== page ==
Dazed and Confused on Campath

My Journal – February 2002: I am conscious that at the beginning of each morning I stand at the nurses counter, talking with them until the last possible moment, going over my labs, asking questions, quizzing.  My weight will continue to decline each treatment day by a half-pound or so.  But this small change allows me to report to Tish that “my weight is about the same as the last time.”   I am accompanied most days by nursing colleagues.  This further contributes to my illusion of Dennis as nurse rather than patient.  I get used to the fact that one of the nurses goes to “Little Eagle”, the clinic in the other building, between 10:30 and noon.  We are at “Big Eagle”.  In a few months the two clinics will combine into one on the second floor of the building we are in now.


One treatment day is much the same as the one before it.  Sometimes I have a different nurse.  Sometimes I start with one nurse and end the day with another.  For three weeks the chills and rigors arrive to be followed by escalating fever.  The reactions vary in intensity although they are generally less severe.  And reactions are occurring further and further out from the start of the CamPath, sometimes during the hydration, after the CamPath.


One day I try to wait out the shakes, thinking that I can control them, as they are not too severe.  Donna is at lunch in the back room anyway.  I stop Tish from fetching her.  “Wait a bit, maybe they’ll stop on their own.”  The next day while I am lying there sedated with eyes closed, I hear Donna telling my companion to come get her from lunch if I react.  “He’ll tell you not to, but come get me anyway.”  Donna the Peach.  I notice that sometimes Donna will whisper to my caregiver if she doesn’t want me to hear.  They have learned that I still hear them even when I seem asleep to the world.


I had taught Tish how to figure my AGC – that portion of my white cells that are neutraphils, infection fighters.  It involves multiplying two decimals.  I taught her because one of the two numbers, part of the CBC called the differential, does not get faxed to the clinic until after I have been sedated.  One day I hear the nurse tell Tish the second decimal.  I cannot open my eyes but before Tish can do the equation on paper, I figure it out in my head and slur out the answer.  Don’t assume I am asleep.


Sometimes everything is finished and the nurse is ready to remove my IV.  “How soon since the CamPath was finished?” I ask.  If it is less than seventy minutes, I ask that they run more fluids first.  I am afraid of having a reaction after my IV has been taken out.  The interval between CamPath and infusion reaction is getting longer.  And for all of that three weeks I am right.


I feel wasted on my days off.  For a while Sunday is the only time that I have any energy.  The problem is like a domino effect.  Once I react and start to chill and rigor, most of my major muscles groups contract vigorously, using up calories, and causing my muscles to ache subsequently.  Following the rigors is the fever.  Fevers alone can cause a person to feel tired and drained.  And once I react the nurses have to give me additional sedatives to stop the rigors.  One day I had to be given Demerol four times and the Benadryl three times – 100 mg and 150 mg respectively.  I reflect later that I myself have never given anyone this level of sedation.  I take a short poll the next day and no other nurse that I asked had given as much either, especially that much Benadryl.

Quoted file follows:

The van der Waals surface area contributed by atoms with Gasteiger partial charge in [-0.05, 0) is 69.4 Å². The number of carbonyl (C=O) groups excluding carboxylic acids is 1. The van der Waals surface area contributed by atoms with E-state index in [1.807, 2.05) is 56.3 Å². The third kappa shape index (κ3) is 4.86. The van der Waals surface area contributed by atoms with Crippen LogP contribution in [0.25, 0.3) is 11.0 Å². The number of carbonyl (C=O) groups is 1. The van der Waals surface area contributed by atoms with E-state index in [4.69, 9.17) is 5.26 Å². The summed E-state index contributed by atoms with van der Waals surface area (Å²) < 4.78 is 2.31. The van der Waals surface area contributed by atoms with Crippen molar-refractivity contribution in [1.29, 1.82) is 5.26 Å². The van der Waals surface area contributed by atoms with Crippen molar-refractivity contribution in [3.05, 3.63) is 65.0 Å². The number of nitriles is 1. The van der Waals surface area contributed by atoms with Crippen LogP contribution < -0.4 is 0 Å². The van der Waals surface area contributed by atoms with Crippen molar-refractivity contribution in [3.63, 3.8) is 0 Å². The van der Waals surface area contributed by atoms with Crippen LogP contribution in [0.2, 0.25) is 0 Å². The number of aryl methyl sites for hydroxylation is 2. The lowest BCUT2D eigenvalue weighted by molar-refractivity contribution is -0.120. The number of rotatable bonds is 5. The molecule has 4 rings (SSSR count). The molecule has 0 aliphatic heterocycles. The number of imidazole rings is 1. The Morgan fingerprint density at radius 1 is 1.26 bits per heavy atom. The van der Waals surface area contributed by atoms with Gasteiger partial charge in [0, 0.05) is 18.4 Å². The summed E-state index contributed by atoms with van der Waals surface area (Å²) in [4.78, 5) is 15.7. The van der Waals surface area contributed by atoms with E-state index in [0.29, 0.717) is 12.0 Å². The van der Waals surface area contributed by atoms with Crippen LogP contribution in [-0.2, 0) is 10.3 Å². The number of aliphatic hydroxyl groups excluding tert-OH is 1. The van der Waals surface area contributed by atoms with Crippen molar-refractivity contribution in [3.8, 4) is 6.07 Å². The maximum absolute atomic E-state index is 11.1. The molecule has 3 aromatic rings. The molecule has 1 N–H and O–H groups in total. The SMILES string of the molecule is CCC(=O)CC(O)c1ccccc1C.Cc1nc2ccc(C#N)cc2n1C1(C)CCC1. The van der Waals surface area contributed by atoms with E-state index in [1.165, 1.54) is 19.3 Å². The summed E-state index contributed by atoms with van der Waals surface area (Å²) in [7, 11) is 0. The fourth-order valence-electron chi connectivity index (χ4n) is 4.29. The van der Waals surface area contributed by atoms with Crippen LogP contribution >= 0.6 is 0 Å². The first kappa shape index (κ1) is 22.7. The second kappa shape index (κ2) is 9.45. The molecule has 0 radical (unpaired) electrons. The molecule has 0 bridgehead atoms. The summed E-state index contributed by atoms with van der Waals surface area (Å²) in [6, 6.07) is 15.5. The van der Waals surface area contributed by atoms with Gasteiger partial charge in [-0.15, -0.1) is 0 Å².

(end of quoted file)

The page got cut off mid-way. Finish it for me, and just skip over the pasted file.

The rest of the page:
On that 150 milligram day I had to get an extra liter of fluids, almost 2500 cc in all.  That was the day that I let my nurse accompany me into the bathroom.  She pushed me to the bathroom in the wheelchair on our way out of the clinic.  I could barely move.  She stood behind me with her hand on my shoulder.  I was too oblivious to care.  This was unusual for me to allow.  During the second week my caregiver would drive two blocks to the Arby’s to buy me a strawberry shake in order to replace some of the calories that I was burning during reactions.  I was too sedated on those days for lunch or even much dinner.  But halfway through the infusion and after I drank the shake, I needed to urinate.  That first day Donna escorted me into the large patient bathroom.  The door closed and I noticed that Donna was standing behind me with her hand on my back.  I was having difficulty starting the stream, as they say.  Donna says, “Sometimes Demerol makes it hard for a guy to pee.”  So I replied “Sometimes a woman standing behind a guy in the bathroom makes it hard to pee.”  She left me alone.

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About Dennis Pyritz

Dennis W. Pyritz, RN, BA, BSN, has been a cancer nurse since 1987 and a cancer and bone marrow transplant survivor since 2004. In December 2001 he was diagnosed with t-cell prolymphocytic leukemia (T-PLL), a rare aggressive form of chronic lymphocytic leukemia (CLL). Dennis was treated with the then new monoclonal antibody, alemtuzumab (Campath) as this disease has a median survival of 7.5 months. He achieved a 26 month remission but relapsed in February 2004. He was retreated with Campath and went into a second remission. In August 2004 he underwent an allogeneic peripheral blood stem cell transplant with his brother, Mark, as donor. Dennis has remained in remission since - a near miracle. Throughout his career as cancer nurse and patient, Dennis has had the opportunity to speal to both lay and professional groups. Dennis has spoken on cancer topics and survival issues across the country as well as in the United Kingdom, Norway, Austria, Portugal, Honduras, Panama, Guatemala, Trinidad, United Arab Emirates, Jordan, Cyrpus, Israel, and India.

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